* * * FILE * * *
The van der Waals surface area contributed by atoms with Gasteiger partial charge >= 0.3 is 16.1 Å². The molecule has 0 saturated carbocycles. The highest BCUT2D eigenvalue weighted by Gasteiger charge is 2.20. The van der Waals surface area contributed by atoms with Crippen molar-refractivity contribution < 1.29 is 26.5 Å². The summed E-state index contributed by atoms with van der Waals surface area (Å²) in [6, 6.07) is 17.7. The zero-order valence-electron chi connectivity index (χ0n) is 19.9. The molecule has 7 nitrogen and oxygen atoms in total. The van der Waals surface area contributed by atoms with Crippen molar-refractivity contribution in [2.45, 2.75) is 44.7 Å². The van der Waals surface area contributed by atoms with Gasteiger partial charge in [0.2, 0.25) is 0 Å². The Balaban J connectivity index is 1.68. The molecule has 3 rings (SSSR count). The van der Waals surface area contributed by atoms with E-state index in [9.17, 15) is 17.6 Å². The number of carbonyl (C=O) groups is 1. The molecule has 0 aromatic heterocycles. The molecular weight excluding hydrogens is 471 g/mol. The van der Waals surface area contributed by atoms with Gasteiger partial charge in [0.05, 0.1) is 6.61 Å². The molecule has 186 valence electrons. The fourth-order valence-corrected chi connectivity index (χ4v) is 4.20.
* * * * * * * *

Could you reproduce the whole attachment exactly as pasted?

The van der Waals surface area contributed by atoms with Gasteiger partial charge >= 0.3 is 16.1 Å². The molecule has 0 saturated carbocycles. The highest BCUT2D eigenvalue weighted by Gasteiger charge is 2.20. The van der Waals surface area contributed by atoms with Crippen molar-refractivity contribution < 1.29 is 26.5 Å². The summed E-state index contributed by atoms with van der Waals surface area (Å²) in [6, 6.07) is 17.7. The zero-order valence-electron chi connectivity index (χ0n) is 19.9. The molecule has 7 nitrogen and oxygen atoms in total. The van der Waals surface area contributed by atoms with Crippen molar-refractivity contribution in [2.45, 2.75) is 44.7 Å². The van der Waals surface area contributed by atoms with Gasteiger partial charge in [0.2, 0.25) is 0 Å². The Balaban J connectivity index is 1.68. The molecule has 3 rings (SSSR count). The van der Waals surface area contributed by atoms with E-state index in [9.17, 15) is 17.6 Å². The number of carbonyl (C=O) groups is 1. The molecule has 0 aromatic heterocycles. The molecular weight excluding hydrogens is 471 g/mol. The van der Waals surface area contributed by atoms with Gasteiger partial charge in [0.05, 0.1) is 6.61 Å². The molecule has 186 valence electrons. The fourth-order valence-corrected chi connectivity index (χ4v) is 4.20.